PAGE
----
College of Liberal Arts

Genetic Potential for Intelligence Adversely Affected by Social Class in U.S. only

Fri, Dec 18, 2015
Photo by cybrarian77, Flickr.
Photo by cybrarian77, Flickr.

Genetic influence on intelligence varies according to people’s social class in the United States, but not in Western Europe or Australia, according to a psychology study at The University of Texas at Austin. 

Research suggests that genes and environment both play critical roles in shaping a person’s intelligence. A longstanding hypothesis in the field of behavioral genetics holds that a person’s potential intelligence, as set by genetics, is more fully expressed in environments that are supportive and nurturing, but is suppressed in conditions of poverty and disadvantages.

That hypothesis holds true only in the U.S., according to research that combines data from 14 independent studies in the United States, Australia, England, Sweden, Germany and the Netherlands.

To better understand the impact of social class on the link between genes and intelligence, UT Austin associate professor of psychology Elliot Tucker-Drob and University of Edinburgh psychology professor Timothy Bates analyzed data from 24,926 pairs of twins and siblings, finding that the relationship between genes, socioeconomic status and intelligence depended on which country the participants were from.

“Genetic influences on intelligence were stronger for Americans raised in higher socioeconomic status circumstances. For Americans raised under impoverished circumstances, genetic influences on intelligence were weaker,” said lead author Tucker-Drob, a research associate in the UT Austin Population Research Center. “There was no evidence for such a gene-by-environment interaction in studies from Western Europe and Australia. Those studies indicated that genetic influences on intelligence were constant across levels socioeconomic status.”

The researchers found that other factors — such as age of testing, whether the tests measured achievement and knowledge or intelligence, or whether the tests were of a single ability or a composite of cognitive measures — influenced the results.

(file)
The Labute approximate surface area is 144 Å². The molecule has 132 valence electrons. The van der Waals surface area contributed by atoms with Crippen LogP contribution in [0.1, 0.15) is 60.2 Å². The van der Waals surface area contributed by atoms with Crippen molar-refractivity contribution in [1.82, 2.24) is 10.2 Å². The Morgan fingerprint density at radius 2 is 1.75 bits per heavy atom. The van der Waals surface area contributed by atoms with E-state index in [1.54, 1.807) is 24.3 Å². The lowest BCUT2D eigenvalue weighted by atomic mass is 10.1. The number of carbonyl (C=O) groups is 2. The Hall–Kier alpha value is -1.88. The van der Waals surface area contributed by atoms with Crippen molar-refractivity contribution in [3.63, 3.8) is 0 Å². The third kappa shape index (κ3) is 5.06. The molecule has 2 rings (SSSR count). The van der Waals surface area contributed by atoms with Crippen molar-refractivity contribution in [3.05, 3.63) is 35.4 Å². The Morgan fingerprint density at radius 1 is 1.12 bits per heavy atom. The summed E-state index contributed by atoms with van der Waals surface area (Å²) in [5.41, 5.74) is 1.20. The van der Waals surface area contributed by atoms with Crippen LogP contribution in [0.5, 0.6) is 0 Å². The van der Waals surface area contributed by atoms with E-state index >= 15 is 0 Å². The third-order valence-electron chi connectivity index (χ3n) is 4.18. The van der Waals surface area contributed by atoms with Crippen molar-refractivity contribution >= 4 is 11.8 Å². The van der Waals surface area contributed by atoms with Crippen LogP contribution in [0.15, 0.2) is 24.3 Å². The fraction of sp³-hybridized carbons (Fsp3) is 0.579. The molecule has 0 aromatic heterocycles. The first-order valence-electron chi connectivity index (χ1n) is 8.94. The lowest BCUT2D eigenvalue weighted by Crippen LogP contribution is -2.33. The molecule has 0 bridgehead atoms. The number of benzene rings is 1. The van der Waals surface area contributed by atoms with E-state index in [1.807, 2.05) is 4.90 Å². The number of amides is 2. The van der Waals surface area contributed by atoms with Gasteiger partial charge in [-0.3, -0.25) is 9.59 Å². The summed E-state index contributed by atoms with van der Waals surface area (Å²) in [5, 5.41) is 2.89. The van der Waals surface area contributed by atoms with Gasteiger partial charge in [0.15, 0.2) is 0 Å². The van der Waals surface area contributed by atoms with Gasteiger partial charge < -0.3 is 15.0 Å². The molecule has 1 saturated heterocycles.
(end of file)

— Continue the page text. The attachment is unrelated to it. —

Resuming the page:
“We believe that one possible factor contributing to the differences observed may be the quality of the social safety net,” says Tucker-Drob, suggesting that the differences may lie in how low socioeconomic status is experienced in each country. That is, the relatively robust social welfare programs in Western Europe and Australia may buffer the suppressive effects of environmental privation on genetic influences on intelligence, Tucker-Drob said.

Bates suggested that future research should identify the specific aspects of a society that “break the link between social class and the expression of genetic potentials for intellectual development.”

“Once such characteristics are identified, they could inform policies directed at narrowing test score gaps and promoting all of the positive consequences of higher IQ, such as health, wealth, and progress in science, art and technology,” said Bates.

The Population Research Center is supported by National Institutes of Health Grant No. R24HD042849. Portions of this article were prepared while Tucker-Drob was supported as a Visiting Scholar at the Russell Sage Foundation. The findings are published in Psychological Science, a journal of the Association for Psychological Science.

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